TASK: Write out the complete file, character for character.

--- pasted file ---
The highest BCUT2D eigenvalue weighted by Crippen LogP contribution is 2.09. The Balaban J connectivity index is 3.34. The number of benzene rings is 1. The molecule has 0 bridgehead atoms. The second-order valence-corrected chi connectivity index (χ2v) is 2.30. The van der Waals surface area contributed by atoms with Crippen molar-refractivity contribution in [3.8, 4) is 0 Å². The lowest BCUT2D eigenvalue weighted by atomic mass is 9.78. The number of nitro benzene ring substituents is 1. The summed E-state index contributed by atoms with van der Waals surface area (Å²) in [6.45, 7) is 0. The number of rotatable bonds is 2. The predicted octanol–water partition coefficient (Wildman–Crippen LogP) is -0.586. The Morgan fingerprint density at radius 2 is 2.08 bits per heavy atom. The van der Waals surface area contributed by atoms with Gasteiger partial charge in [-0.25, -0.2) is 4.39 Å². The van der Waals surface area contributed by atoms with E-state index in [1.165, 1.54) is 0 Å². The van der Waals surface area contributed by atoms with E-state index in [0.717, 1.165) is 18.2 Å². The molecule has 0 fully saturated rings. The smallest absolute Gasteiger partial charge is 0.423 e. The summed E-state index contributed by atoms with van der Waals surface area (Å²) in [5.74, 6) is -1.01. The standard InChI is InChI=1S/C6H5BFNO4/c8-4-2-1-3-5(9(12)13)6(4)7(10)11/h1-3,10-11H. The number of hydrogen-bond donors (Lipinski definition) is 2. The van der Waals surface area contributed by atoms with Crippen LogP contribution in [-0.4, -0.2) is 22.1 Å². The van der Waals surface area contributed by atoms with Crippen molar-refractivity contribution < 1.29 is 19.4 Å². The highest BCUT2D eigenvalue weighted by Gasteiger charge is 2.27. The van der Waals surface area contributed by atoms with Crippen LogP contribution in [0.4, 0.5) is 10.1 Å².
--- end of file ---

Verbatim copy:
The highest BCUT2D eigenvalue weighted by Crippen LogP contribution is 2.09. The Balaban J connectivity index is 3.34. The number of benzene rings is 1. The molecule has 0 bridgehead atoms. The second-order valence-corrected chi connectivity index (χ2v) is 2.30. The van der Waals surface area contributed by atoms with Crippen molar-refractivity contribution in [3.8, 4) is 0 Å². The lowest BCUT2D eigenvalue weighted by atomic mass is 9.78. The number of nitro benzene ring substituents is 1. The summed E-state index contributed by atoms with van der Waals surface area (Å²) in [6.45, 7) is 0. The number of rotatable bonds is 2. The predicted octanol–water partition coefficient (Wildman–Crippen LogP) is -0.586. The Morgan fingerprint density at radius 2 is 2.08 bits per heavy atom. The van der Waals surface area contributed by atoms with Gasteiger partial charge in [-0.25, -0.2) is 4.39 Å². The van der Waals surface area contributed by atoms with E-state index in [1.165, 1.54) is 0 Å². The van der Waals surface area contributed by atoms with E-state index in [0.717, 1.165) is 18.2 Å². The molecule has 0 fully saturated rings. The smallest absolute Gasteiger partial charge is 0.423 e. The summed E-state index contributed by atoms with van der Waals surface area (Å²) in [5.74, 6) is -1.01. The standard InChI is InChI=1S/C6H5BFNO4/c8-4-2-1-3-5(9(12)13)6(4)7(10)11/h1-3,10-11H. The number of hydrogen-bond donors (Lipinski definition) is 2. The van der Waals surface area contributed by atoms with Crippen LogP contribution in [-0.4, -0.2) is 22.1 Å². The van der Waals surface area contributed by atoms with Crippen molar-refractivity contribution < 1.29 is 19.4 Å². The highest BCUT2D eigenvalue weighted by Gasteiger charge is 2.27. The van der Waals surface area contributed by atoms with Crippen LogP contribution in [0.4, 0.5) is 10.1 Å².